The Sultan adjusted his turban, that had slid down over eyes which now registered a flicker of fear, and replied: It is as I have always feared. Whatever shall we do? If we kill all the peasants, there will be no one to harvest the grain!
Oh, there is no need to kill all the peasants, said the Grand Vizier. We only need to purge the unreliable elements.
The Grand Vizier thought for a moment, and then said, First, we kill all, well some of anyway, the lawyers.
That's catchy, said the Sultan, but are you sure you thought of that?
Is my liege accusing me of plagiarism? asked the Grand Vizier.
No, of course not! exclaimed the Sultan. Where do we begin?
O Peerless One, I have already prepared a little list for your approval.
This cannot be, said the Sultan, these are all lawyers that I myself, in consultation with you and my other loyal retainers, have appointed.
Alas, I am afraid it is true, said the Grand Vizier, shaking head sadly.
Then bring me their heads on a plate, with a little mustard on the side!
O Peerless One, I don't recommend that. We must just dispose of them quietly and hope their disappearance does not create further unrest.
Let it be done as you have written. Now, I need a glass of milk and a nap, said the Sultan.
How many of you remember the Saturday Night Massacre, boys and girls?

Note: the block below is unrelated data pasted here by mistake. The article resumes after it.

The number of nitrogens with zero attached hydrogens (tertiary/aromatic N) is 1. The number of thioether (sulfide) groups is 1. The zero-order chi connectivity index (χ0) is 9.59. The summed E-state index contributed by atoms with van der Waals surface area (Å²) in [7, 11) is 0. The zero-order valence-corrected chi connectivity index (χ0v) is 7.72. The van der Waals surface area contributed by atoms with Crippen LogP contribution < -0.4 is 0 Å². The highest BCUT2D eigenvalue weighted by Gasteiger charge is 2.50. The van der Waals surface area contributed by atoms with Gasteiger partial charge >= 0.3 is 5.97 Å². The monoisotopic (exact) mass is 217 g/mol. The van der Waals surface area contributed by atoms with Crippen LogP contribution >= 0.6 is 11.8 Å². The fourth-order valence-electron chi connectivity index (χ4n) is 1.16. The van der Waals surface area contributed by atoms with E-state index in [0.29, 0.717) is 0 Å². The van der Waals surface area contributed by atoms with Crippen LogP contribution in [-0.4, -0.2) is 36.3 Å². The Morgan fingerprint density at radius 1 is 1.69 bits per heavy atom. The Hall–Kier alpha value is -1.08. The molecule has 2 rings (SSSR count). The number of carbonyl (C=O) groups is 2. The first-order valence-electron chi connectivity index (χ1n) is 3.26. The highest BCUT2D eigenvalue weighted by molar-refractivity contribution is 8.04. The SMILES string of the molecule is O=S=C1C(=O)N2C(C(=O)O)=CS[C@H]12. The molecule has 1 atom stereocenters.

Spotty, isn't that when a bunch of gangsters got killed in Chicago?
No, grasshopper. You are thinking of the St. Valentine's Day Massacre. The Saturday Night Massacre didn't involve any actual blood, but it had more far-ranging consequences. It helped bring down a President.
Spot remembers it as if it were yesterday:
In the most traumatic government upheaval of the Watergate crisis,
President Nixon yesterday discharged Special Prosecutor Archibald Cox
and accepted the resignations of Attorney General Elliot L. Richardson
and Deputy Attorney General William D. Ruckelshaus.
The President also abolished the office of the special
prosecutor and turned over to the Justice Department the entire
responsibility for further investigation and prosecution of suspects
and defendants in Watergate and related cases.
Why did Nixon do that? Spot will anticipate your question, grasshopper. He did it because Special Prosecutor Cox was getting too close to the White House in his investigation of the Watergate break-in, and Nixon wanted to nip it in the bud. Of course, we all know it kind of backfired.
You're trying to get us to draw a conclusion about the similarity of Nixon and the Suntan aren't you Spotty? And isn't President Bush the Sultan in your story, and maybe Dick Cheney the Grand Vizier?
Very good grasshopper! There is a lot of speculation--and that is what it remains for the moment, anyway--that the recent sacking of US Attorneys around the country may be as a result of corruption investigations coming too close to comfort for Bush Co. New York Times columnist and all-around bright guy Paul Krugman thinks so. See a discussion of his column on the subject at Hullabaloo.